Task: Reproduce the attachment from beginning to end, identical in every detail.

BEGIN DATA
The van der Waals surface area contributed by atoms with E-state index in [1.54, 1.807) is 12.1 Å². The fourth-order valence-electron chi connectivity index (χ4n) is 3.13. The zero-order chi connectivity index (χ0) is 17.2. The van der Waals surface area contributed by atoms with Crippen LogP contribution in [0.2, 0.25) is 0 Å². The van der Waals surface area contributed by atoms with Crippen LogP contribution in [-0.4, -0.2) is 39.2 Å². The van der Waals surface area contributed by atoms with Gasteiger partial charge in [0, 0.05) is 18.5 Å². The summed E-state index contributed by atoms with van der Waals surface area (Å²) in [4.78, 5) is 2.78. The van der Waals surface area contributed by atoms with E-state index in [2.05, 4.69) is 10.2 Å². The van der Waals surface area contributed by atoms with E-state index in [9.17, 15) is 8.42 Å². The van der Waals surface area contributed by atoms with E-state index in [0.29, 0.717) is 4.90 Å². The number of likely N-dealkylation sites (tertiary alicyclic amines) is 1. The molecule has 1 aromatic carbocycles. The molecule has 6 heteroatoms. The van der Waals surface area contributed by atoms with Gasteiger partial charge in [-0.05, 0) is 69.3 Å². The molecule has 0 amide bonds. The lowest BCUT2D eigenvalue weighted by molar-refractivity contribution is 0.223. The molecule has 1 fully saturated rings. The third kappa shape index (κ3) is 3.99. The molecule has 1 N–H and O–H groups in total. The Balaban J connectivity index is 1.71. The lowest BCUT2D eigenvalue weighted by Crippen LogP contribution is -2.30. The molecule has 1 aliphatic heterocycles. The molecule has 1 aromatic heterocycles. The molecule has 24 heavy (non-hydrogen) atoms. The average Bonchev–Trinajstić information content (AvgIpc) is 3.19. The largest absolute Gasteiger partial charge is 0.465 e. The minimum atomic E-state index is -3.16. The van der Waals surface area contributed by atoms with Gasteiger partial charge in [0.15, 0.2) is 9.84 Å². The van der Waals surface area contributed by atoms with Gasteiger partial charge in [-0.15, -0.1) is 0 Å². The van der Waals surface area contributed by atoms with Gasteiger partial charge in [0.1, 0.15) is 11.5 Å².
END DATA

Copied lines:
The van der Waals surface area contributed by atoms with E-state index in [1.54, 1.807) is 12.1 Å². The fourth-order valence-electron chi connectivity index (χ4n) is 3.13. The zero-order chi connectivity index (χ0) is 17.2. The van der Waals surface area contributed by atoms with Crippen LogP contribution in [0.2, 0.25) is 0 Å². The van der Waals surface area contributed by atoms with Crippen LogP contribution in [-0.4, -0.2) is 39.2 Å². The van der Waals surface area contributed by atoms with Gasteiger partial charge in [0, 0.05) is 18.5 Å². The summed E-state index contributed by atoms with van der Waals surface area (Å²) in [4.78, 5) is 2.78. The van der Waals surface area contributed by atoms with E-state index in [2.05, 4.69) is 10.2 Å². The van der Waals surface area contributed by atoms with E-state index in [9.17, 15) is 8.42 Å². The van der Waals surface area contributed by atoms with E-state index in [0.29, 0.717) is 4.90 Å². The number of likely N-dealkylation sites (tertiary alicyclic amines) is 1. The molecule has 1 aromatic carbocycles. The molecule has 6 heteroatoms. The van der Waals surface area contributed by atoms with Gasteiger partial charge in [-0.05, 0) is 69.3 Å². The molecule has 0 amide bonds. The lowest BCUT2D eigenvalue weighted by molar-refractivity contribution is 0.223. The molecule has 1 fully saturated rings. The third kappa shape index (κ3) is 3.99. The molecule has 1 N–H and O–H groups in total. The Balaban J connectivity index is 1.71. The lowest BCUT2D eigenvalue weighted by Crippen LogP contribution is -2.30. The molecule has 1 aliphatic heterocycles. The molecule has 1 aromatic heterocycles. The molecule has 24 heavy (non-hydrogen) atoms. The average Bonchev–Trinajstić information content (AvgIpc) is 3.19. The largest absolute Gasteiger partial charge is 0.465 e. The minimum atomic E-state index is -3.16. The van der Waals surface area contributed by atoms with Gasteiger partial charge in [0.15, 0.2) is 9.84 Å². The van der Waals surface area contributed by atoms with Gasteiger partial charge in [-0.15, -0.1) is 0 Å². The van der Waals surface area contributed by atoms with Gasteiger partial charge in [0.1, 0.15) is 11.5 Å².